A La Niña event may develop in the third quarter of this year, but it is likely to be weak, the World Meteorological Organization (WMO) reported in its ENSO Update published July 28, 2016. The event is not expected to match up to the moderate to strong La Niña of 2010-2011 and will not compare to the intensity of the El Niño event which ended in May and which was one of the strongest on record.
El Niño and La Niña are opposite phases of atmosphere-ocean interplay over the tropical Pacific, collectively referred to as the El Niño/Southern Oscillation (ENSO). They have opposite effects on weather and climate in different parts of the world.
The strong 2015-16 El Niño ended in May 2016. Since then, ENSO indicators have remained at neutral levels. There is a 50 - 65% probability that La Niña will develop in the third quarter of 2016, lasting through the remainder of 2016, WMO said. This probability indicates an enhanced risk, as it is close to double the climatological probability (25 - 35%) for a La Niña event to occur. Historically, La Niña has followed several – but not all – El Niño events.
La Niña refers to the large-scale cooling of the ocean surface temperatures in the central and eastern equatorial Pacific, coupled with changes in the tropical atmospheric circulation.
The outcomes of La Niña are generally opposite to those of El Niño, but depend on the intensity of the event, the time of year it develops and the interaction with other climate patterns. Areas which receive below average rainfall during an El Niño tend to receive above average rainfall during a La Niña and vice versa.
La Niña is often associated with wet conditions in eastern Australia, Indonesia, the Philippines, Thailand and South Asia.
It usually leads to increased rainfall in North Eastern Brazil, Colombia and other northern parts of South America, and drier than normal conditions in Uruguay, parts of Argentina, coastal Ecuador and northwestern Peru.
La Niña episodes feature a wave-like jet stream flow over the USA and Canada in the northern winter, with colder and stormier than average conditions across the North and warmer and less stormy conditions across the South.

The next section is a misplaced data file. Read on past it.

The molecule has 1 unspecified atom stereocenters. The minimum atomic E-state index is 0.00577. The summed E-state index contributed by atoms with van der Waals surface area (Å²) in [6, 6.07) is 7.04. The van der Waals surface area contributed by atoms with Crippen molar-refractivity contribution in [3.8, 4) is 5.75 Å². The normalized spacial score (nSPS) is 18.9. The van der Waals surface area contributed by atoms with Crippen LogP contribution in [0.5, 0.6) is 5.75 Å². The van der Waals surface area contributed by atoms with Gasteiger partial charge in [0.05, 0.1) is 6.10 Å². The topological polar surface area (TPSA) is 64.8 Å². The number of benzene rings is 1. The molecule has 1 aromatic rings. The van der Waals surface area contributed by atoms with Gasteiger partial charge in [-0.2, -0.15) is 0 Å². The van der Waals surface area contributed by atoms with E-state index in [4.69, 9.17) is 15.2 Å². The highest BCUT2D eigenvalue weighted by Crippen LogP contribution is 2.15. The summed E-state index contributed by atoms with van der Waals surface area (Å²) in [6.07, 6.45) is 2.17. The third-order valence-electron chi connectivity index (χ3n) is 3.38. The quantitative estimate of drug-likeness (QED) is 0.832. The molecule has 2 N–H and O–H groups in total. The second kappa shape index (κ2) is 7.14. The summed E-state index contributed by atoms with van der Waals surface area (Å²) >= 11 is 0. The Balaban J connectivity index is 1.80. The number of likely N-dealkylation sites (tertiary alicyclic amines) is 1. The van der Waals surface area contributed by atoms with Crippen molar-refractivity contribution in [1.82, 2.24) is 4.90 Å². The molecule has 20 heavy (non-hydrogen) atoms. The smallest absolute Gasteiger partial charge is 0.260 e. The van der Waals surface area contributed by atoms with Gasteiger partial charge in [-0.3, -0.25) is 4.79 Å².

La Niña events are generally associated with increased rainfall in southern Africa, and rainfall deficiency in equatorial eastern Africa – for instance eastern Kenya and Somalia.
La Niña tends to suppress tropical cyclone activity in the central and eastern Pacific basins, and enhances it across the Atlantic basin.
The 2015-2016 El Niño was one of the strongest on record and, with its warming effect, contributed a prolonged spell of record global temperatures.
The first six months of 2016 were the hottest such period on record, shattering the 2015 records by considerable margins. This means that 2016 is currently on track to be the hottest year on record even with the development of a La Niña event, which tends to have a cooling impact.
It is important to note that El Niño and La Niña are not the only factors that drive global climate patterns. For example, the sea surface temperature of the Indian Ocean, the southeastern Pacific Ocean and the Tropical Atlantic Ocean are also known to influence the climate in the adjacent land areas.
Source: WMO - United Nations System’s authoritative voice on Weather, Climate and Water
Featured image: Storm front by mrpbps (CC - Flickr)